When to use "Products", "Line Items" and "Customer Profiles"

I am attempting to build a site using Drupal Commerce to feature mortgage loan products, which is a somewhat non-traditional 'ecommerce' product. I'm trying to determine how to model such products within Drupal Commerce and would like to hear the thoughts of the Drupal Commerce team (or others) on the best approach.

Generally, I look at the data associated with a mortgage in the following way:

- Things about the mortgage: Interest rate, term, geographic region offered, type of mortgage, minimum and maximum loan values, the type of home it can be used for, etc.

- Things about obtaining a mortgage: Closing costs, application fees, document preparation, title search, etc. These tend to be specific fees that are the same for each type of mortgage offered, but might have some geographical variations. So basically, I'll assign a number of different fees associated with each item based on geographic region of the customer, but those fees will be identical regardless of the type of mortgage selected. I guess you could kind of look at them like warranty or installation costs.

- Things about a customer's use of a mortgage: Purchase price of home, down payment amount, loan amount, monthly payment, cash needed at closing, escrow account funding, etc. that are unique to each customer and require specific calculations to determine the value for each customer based on values that they will have to provide when reviewing mortgage options.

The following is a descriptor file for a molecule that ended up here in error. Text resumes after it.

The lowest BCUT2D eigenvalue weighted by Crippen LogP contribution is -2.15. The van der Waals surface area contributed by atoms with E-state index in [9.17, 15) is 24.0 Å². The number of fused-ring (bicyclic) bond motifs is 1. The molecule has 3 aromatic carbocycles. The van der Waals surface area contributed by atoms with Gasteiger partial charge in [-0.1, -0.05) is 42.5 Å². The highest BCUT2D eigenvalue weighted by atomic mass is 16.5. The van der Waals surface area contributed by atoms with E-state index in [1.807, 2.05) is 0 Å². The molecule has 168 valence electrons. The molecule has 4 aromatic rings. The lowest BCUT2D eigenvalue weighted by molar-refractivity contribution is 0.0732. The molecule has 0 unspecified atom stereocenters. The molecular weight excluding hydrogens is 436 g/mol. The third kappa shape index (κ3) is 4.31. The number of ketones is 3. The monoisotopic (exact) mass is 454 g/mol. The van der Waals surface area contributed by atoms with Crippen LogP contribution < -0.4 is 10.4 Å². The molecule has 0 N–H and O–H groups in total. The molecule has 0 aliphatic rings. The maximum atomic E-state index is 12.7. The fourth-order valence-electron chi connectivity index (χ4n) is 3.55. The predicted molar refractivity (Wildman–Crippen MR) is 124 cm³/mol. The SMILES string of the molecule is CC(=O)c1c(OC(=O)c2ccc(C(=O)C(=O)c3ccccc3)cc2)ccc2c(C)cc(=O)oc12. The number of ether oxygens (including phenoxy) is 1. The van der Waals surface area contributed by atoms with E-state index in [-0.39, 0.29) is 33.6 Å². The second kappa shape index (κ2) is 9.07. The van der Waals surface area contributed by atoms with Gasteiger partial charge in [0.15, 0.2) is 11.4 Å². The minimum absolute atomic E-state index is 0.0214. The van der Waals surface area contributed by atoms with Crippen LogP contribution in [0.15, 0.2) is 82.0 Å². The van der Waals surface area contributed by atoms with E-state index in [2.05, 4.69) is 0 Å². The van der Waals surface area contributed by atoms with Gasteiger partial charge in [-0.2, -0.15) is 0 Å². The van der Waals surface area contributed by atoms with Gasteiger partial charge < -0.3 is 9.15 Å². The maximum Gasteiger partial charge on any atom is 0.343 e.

I guess my question is whether those three buckets of "things" belong in different buckets of Drupal Commerce such as "Products" (things about the mortgage), "Line Items" (things about obtaining a mortgage) and "Customer Profiles" (things about a customer's use of a mortgage. Given the different requirements for each of these, what is the best method to set them up in Drupal Commerce?

Posted: Jan 23, 2012


rfay Randy Fay on January 23, 2012

In addition to trying to attach all this data to an order via line items or products, you have the option of putting some of it somewhere else (node type? webform submission?), and making sure that the line item has a link to that webform submission.

It's a little confusing to me why the store model is even appropriate for a mortgage, but I know you've already thought that through.